The voice quality for the VVX 201 is, like with all Polycom phones, the best on the market. The VVX 201 may lack some of the features that entry-level Grandstream and Cortelco phones have, but the sound quality alone makes it a contender for the top spot in that subsection of the marketplace. SIP to SIP calling sounds incredible, and the speakerphone achieves a richness that even mid-range phones fail to capture. Poor sound quality over the PSTN or cell networks always exposes how poorly that infrastructure has aged rather than limitations of the phone.
If voice quality is a major point for you, the Polycom VVX 201 will fill your needs. Granted, it is some $20 dollars higher than the average entry-level phone, but you get what you pay for. We did not break open the phone for this review, but looking through the datasheets, it seems the speakerphone and handset are the same amongst the line. That means you’ll get the same sound quality from the VVX 201 as you will from the executive-level VVX 600.
At OnSIP, we put each of the phones we use through a multi-step interoperability test in which we apply ~30 test cases. An example of a test case would be the following:
Test phone calls phone B
B picks up
B puts test phone on hold
B calls phone C
C picks up
B transfers test phone to C
Call must be transferred correctly to C. B must be released correctly after the transfer. When C picks up, audio must work in both ways between test phone and C. When test phone is on hold, there is no audio between it and phone B.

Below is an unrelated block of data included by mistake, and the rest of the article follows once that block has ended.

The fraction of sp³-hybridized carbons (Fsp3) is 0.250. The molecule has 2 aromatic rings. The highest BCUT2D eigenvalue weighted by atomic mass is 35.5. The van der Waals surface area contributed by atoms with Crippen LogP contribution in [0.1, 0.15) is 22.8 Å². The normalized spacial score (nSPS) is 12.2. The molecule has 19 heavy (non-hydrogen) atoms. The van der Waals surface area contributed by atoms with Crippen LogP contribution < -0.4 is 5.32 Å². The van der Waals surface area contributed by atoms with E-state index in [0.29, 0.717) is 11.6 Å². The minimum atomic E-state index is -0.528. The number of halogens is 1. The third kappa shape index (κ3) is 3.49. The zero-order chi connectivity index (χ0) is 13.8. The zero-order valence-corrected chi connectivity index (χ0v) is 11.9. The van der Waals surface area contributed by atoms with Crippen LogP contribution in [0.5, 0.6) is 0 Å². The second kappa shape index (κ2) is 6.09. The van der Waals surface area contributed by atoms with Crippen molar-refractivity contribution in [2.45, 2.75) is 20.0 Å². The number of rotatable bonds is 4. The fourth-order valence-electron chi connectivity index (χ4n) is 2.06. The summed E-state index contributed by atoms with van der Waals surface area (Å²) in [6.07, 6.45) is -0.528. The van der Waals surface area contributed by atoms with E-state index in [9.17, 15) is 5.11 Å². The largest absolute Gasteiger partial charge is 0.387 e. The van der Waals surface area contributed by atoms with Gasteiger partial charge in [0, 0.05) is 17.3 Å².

We did not experience any issues during our tests with the Polycom VVX 201.
Step 1: Gather information for each user.
Each user has a set of credentials that will be needed to configure each phone. For each phone that you are configuring, obtain the following credentials. You can find this information in the user detail pages under the Users tab in the Phone Configuration section.
Step 2: Log into your Polycom phone through a web browser.
When your phone is powered on and connected to your LAN, use a browser to navigate to the IP address of your phone.
Step 3. Enter your user information from Step 1.
For most setups, you will need to configure "Simple Setup." If you are trying to configure multiple users or multiple line appearances, you can repeat the steps below for each of the identities you are configuring. You can insert boot.onsip.com as the provisioning server to save time on provisioning.
- Server Address: Domain
- Authentication User: Auth Username
- Authentication Password: SIP Password
- SIP Address: Username
- Display Name: Whatever You Like
- Proxy Server Address: sip.onsip.com
Step 4. Confirm that your phone is registered.
In the Admin Portal, click on the "Users" tab. You will see a green "online" notation next to each user with a registered phone.
The Polycom VVX 201 is slightly more feature rich than the VVX 101, but it's nevertheless one of the barest phones we've ever reviewed. As with the VVX 101, the VVX 201 does not feel like an entry-level device. From the fine craftsmanship, to the superb voice quality, to the sturdiness of the frame, the VVX 201 offers a sense of solidity and capability despite the lack of buttons, busy lamp field, and other features. You can tell as soon as you unpackage the device that the VVX 201 is a head above the other entry-level devices on the market.
Despite this successful attempt at minimalism, one should be cautious when purchasing the VVX 201. The price hovers around $115. With just two SIP lines and a lack of buttoned features, the VVX 201 has limitations at this price range. There are several mid-range phones in the same price bracket that are twice as capable features-wise as the VVX 201. But many of these phones lack the voice quality and sturdiness that the VVX 201 offers. At the end of the day, it's up to you to decide if you're willing to spend the money to buy a premier entry-level device, or take the step up and buy a middling mid-range phone.